All about reading lists

One of the most exciting glimpses into University life for me before I started my degree was the reading list that I received the summer before I started. It offered a real taste of what I was about to spend the next few years of my life studying.  You’ll be able to see reading lists on many of your courses now (select your course and look in each module to find the reading list).

But what is a reading list? Do you have to buy everything on it? Do you have to have read everything on it? Do you have to carry all the books in one go? Thankfully, no!

Reading lists are put together by the lecturers delivering your course and are used in lots of different ways. They aren’t just lists of books, and many will include links to electronic books, articles, webpages, videos and more! Put together by your lecturers, they can guide and scaffold your reading and research as your start to explore your subject at university.

Some lecturers will indicate the essential reading you should read each week, to get the most out of the course, whilst others may include a range of recommended or background titles that you might find interesting to research a topic. Much depends on the subject you’re studying and the lecturer’s teaching style.

We definitely wouldn’t recommend buying everything on the list at the outset. It always is worth waiting until you start your course before committing to buying lots of materials as sometimes academics can have a change of heart over the summer and tweak some of the titles! Having a look at reading lists before you start though can give you a flavour of how the course will develop, some of the key areas and can prepare you for the types of materials you’ll be using throughout your studies. But if you’d like to do some pre-reading it’s worth checking to see if you can get second hand copies over the summer, or perhaps contacting your local library.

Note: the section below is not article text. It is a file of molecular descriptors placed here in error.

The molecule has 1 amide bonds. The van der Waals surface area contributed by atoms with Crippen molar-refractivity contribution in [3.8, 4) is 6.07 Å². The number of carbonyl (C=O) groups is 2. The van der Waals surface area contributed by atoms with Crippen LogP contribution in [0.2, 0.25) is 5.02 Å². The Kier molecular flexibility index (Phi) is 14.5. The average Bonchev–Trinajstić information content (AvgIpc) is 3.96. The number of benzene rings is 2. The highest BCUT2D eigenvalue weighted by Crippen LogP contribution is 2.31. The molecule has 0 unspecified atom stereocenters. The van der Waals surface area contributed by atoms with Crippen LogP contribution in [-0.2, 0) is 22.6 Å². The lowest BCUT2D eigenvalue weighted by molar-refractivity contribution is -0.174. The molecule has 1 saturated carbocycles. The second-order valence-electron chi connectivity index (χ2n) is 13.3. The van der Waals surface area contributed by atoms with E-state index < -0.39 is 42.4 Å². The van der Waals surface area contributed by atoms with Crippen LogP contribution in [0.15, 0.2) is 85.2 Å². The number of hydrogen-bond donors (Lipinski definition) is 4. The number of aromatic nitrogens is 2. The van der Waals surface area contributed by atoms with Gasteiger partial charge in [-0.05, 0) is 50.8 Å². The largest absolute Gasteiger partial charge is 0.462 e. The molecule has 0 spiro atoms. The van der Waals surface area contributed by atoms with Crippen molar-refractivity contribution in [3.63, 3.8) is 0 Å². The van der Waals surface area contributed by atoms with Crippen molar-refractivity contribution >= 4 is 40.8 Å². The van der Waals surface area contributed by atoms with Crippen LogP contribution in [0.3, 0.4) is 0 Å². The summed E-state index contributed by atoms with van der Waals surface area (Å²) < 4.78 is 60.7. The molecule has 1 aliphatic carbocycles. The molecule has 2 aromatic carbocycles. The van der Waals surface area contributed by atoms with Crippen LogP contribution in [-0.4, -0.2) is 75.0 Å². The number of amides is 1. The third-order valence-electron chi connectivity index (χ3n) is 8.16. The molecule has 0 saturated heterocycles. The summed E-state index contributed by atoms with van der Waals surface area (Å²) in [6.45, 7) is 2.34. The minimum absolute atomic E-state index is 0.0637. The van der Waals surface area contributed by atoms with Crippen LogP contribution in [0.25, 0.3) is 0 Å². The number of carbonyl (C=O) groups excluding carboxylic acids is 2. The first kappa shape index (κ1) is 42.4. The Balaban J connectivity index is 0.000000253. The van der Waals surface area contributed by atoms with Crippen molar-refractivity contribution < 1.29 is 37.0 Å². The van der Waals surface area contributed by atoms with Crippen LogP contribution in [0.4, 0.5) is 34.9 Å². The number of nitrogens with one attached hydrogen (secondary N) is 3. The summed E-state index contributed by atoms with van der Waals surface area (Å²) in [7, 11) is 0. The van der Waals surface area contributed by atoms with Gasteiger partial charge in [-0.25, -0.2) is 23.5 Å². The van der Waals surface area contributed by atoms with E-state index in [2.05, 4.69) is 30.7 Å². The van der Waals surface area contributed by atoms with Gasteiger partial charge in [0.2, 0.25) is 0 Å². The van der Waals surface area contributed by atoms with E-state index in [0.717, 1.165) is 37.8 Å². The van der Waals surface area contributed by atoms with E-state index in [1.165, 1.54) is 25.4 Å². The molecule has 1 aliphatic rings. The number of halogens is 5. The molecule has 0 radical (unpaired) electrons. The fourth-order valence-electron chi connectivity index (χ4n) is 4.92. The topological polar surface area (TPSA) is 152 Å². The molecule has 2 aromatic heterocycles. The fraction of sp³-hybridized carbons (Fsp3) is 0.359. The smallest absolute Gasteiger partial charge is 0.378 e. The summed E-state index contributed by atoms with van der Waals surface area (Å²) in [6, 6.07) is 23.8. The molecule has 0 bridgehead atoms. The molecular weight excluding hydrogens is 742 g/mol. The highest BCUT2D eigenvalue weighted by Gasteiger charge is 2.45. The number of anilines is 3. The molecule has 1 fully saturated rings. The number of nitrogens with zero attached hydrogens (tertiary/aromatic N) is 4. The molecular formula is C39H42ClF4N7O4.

Libraries use the reading lists to make sure we have access to the materials, so remember that you’ll be able to use these when you get here – many are available electronically too, saving you the back ache from carrying lots of books!

Reading lists are a road map to some of the key literature in your chosen field of study, and a starting off point to start exploring the vast body of information you will encounter in your academic career. We wish you luck with your adventure and look forward to helping you along the way.


Catherine Stephen

Client Services and Academic Engagement Manager

Library and Learning Support Services